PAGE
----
heat central. This actually won the solar impulse  efficient solution in 2018. And it's able to   provide hot hydronic hot water for the store. It  has also the pump shunt. It's able to integrate   to district heating systems. It's able to  provide heating to neighboring buildings.   And it's also integrating to the refrigeration  system. So basically this is a standard product  

that the retailers can install both in new stores  or in retrofit stores. And you can see here we're   saving 15 kilowatts of heating here. So now we've  really managed to reduce the consumption of this   store and just to illustrate this. You know we  have a lot of cases here in northern Europe where  

we have installations that are running well. I  asked the colleague of mine uh Preben Bertelsen to   go and to visit one of these sites just  to show you what it looks like. He was out   there yesterday morning. This is a store, Menu,  supermarket in northern Denmark. And here he is.   I'm standing in the north of Denmark.  And i'm standing in the front of   a pretty new supermarket. It's two  years old. It's from the chain Menu. And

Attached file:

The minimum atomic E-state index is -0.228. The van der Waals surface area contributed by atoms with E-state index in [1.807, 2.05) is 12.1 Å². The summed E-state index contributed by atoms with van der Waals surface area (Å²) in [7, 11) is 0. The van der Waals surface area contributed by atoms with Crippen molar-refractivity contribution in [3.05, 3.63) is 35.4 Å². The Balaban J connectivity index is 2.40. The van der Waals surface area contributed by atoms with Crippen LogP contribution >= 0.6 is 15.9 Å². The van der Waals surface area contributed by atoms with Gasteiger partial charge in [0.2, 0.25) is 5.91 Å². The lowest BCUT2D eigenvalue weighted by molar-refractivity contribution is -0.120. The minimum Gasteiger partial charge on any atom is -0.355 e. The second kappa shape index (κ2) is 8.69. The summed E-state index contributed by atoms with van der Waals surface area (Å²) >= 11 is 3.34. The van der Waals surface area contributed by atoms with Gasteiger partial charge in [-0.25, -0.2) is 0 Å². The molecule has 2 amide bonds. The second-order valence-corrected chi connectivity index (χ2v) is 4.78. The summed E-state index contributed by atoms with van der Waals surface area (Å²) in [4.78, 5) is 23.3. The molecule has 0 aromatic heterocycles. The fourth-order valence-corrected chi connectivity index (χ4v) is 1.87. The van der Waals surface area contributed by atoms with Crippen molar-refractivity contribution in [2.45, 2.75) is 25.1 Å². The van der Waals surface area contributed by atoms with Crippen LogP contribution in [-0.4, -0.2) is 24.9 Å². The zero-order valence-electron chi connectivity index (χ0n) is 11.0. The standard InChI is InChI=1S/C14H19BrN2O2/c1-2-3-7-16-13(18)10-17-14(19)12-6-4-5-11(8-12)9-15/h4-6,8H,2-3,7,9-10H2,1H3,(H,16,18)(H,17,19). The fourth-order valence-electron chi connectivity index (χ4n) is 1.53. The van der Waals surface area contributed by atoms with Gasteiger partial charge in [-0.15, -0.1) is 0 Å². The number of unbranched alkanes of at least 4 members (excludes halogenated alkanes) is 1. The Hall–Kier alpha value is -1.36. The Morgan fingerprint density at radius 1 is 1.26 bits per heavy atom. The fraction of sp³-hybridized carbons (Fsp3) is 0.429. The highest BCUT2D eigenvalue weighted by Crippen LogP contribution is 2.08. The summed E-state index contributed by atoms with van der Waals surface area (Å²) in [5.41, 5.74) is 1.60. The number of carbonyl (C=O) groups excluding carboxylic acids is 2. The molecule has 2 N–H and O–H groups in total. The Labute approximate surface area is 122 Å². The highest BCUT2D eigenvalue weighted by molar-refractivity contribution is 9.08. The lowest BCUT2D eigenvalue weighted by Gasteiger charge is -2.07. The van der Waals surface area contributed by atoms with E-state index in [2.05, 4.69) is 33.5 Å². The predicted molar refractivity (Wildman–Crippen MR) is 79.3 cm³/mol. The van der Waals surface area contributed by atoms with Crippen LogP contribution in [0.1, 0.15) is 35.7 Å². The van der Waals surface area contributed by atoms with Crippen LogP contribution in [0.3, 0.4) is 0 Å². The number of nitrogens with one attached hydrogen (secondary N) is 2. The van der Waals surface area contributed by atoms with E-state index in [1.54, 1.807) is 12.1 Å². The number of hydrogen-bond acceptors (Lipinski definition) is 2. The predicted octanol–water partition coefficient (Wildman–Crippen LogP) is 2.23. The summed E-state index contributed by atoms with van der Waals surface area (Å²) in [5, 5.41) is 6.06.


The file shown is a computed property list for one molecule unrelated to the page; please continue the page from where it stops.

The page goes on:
it's placed here in the north of Denmark.  It's a cold area close to the coast.   I'll try to go inside this shop and  see if i can find Christian West.   I know from research that this shop is something  like 1600 square meters. That it is equipped with   the refrigeration system. It's capable of moving  96 kilowatts on the empty. And 25 kilowatz on the   LT. And that's actually all i know. So let's  go and have a look. Now i'm inside the shop